Milk fat contains approximately 400 different fatty acids. They can originate directly from the fat of the foodstuffs or the animal tissue, formed either by biohydrogenation in the rumen of the cow or synthesised in the mammary gland. At the present time, the official methods for the determination of fatty acid composition in milk fat allow the determination of approximately 20 fatty acids and the results are expressed as relative percentages. A more modern method which allows the determination of approximately 70 fatty acids and where the results are expressed in absolute values (grams of fatty acid per 100 g fat) has been developed at the FAM. This analytical improvement has yielded new knowledge concerning the modification of milk fat in relation to foodstuffs
Metschnikowia pulcherrima is a naturally occurring yeast with applications in agriculture, the food industry and biotechnology. Agroscope is investigating this yeast in particular with regard to biocontrol applications in plant protection.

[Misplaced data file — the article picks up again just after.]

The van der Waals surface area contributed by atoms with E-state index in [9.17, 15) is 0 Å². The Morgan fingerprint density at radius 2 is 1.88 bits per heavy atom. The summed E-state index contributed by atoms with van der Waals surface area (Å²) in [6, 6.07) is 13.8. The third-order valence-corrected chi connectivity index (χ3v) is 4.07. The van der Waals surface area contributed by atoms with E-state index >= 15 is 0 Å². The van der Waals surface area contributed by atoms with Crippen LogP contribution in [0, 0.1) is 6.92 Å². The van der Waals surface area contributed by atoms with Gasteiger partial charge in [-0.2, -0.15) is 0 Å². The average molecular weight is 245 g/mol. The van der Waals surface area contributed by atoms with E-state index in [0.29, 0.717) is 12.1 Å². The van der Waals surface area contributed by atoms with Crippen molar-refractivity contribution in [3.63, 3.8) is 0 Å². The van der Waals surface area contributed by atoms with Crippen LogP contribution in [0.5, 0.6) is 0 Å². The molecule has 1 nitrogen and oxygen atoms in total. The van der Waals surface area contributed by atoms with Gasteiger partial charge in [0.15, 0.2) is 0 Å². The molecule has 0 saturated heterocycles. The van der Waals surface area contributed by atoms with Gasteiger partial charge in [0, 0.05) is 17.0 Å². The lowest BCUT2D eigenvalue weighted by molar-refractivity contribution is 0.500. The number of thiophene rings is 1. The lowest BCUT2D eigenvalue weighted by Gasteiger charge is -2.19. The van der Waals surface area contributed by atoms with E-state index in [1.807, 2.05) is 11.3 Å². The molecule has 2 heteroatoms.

Soya-, cereal-, seed- or nut-based plant drinks are consumed increasingly frequently as milk substitutes. Agroscope researchers have studied the macro- and micronutrients in these drinks and have identified major differences between the plant drinks themselves as well as in comparison with milk.
Cheese varieties from Switzerland are characterised according to various criteria. Agroscope analysed the free volatile carboxylic acids in ten cheese varieties and demonstrated that the latter are suitable for characterisation and differentiation.